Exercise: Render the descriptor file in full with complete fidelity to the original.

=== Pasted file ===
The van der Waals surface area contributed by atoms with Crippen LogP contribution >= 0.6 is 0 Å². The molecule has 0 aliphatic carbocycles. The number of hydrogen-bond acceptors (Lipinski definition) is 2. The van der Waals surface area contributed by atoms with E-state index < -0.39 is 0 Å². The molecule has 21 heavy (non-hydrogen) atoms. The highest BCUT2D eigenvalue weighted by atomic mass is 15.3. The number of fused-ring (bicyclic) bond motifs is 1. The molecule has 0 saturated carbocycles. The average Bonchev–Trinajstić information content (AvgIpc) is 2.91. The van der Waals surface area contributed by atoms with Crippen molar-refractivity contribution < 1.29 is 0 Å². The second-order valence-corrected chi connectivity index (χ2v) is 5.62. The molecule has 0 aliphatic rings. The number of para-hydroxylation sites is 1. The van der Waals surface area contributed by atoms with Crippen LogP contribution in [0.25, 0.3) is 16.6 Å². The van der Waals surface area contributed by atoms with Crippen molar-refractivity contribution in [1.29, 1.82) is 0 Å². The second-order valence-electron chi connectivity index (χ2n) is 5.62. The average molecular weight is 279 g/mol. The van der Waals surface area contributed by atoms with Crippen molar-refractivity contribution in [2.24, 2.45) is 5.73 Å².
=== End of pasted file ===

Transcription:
The van der Waals surface area contributed by atoms with Crippen LogP contribution >= 0.6 is 0 Å². The molecule has 0 aliphatic carbocycles. The number of hydrogen-bond acceptors (Lipinski definition) is 2. The van der Waals surface area contributed by atoms with E-state index < -0.39 is 0 Å². The molecule has 21 heavy (non-hydrogen) atoms. The highest BCUT2D eigenvalue weighted by atomic mass is 15.3. The number of fused-ring (bicyclic) bond motifs is 1. The molecule has 0 saturated carbocycles. The average Bonchev–Trinajstić information content (AvgIpc) is 2.91. The van der Waals surface area contributed by atoms with Crippen molar-refractivity contribution < 1.29 is 0 Å². The second-order valence-corrected chi connectivity index (χ2v) is 5.62. The molecule has 0 aliphatic rings. The number of para-hydroxylation sites is 1. The van der Waals surface area contributed by atoms with Crippen LogP contribution in [0.25, 0.3) is 16.6 Å². The van der Waals surface area contributed by atoms with Crippen molar-refractivity contribution in [1.29, 1.82) is 0 Å². The second-order valence-electron chi connectivity index (χ2n) is 5.62. The average molecular weight is 279 g/mol. The van der Waals surface area contributed by atoms with Crippen molar-refractivity contribution in [2.24, 2.45) is 5.73 Å².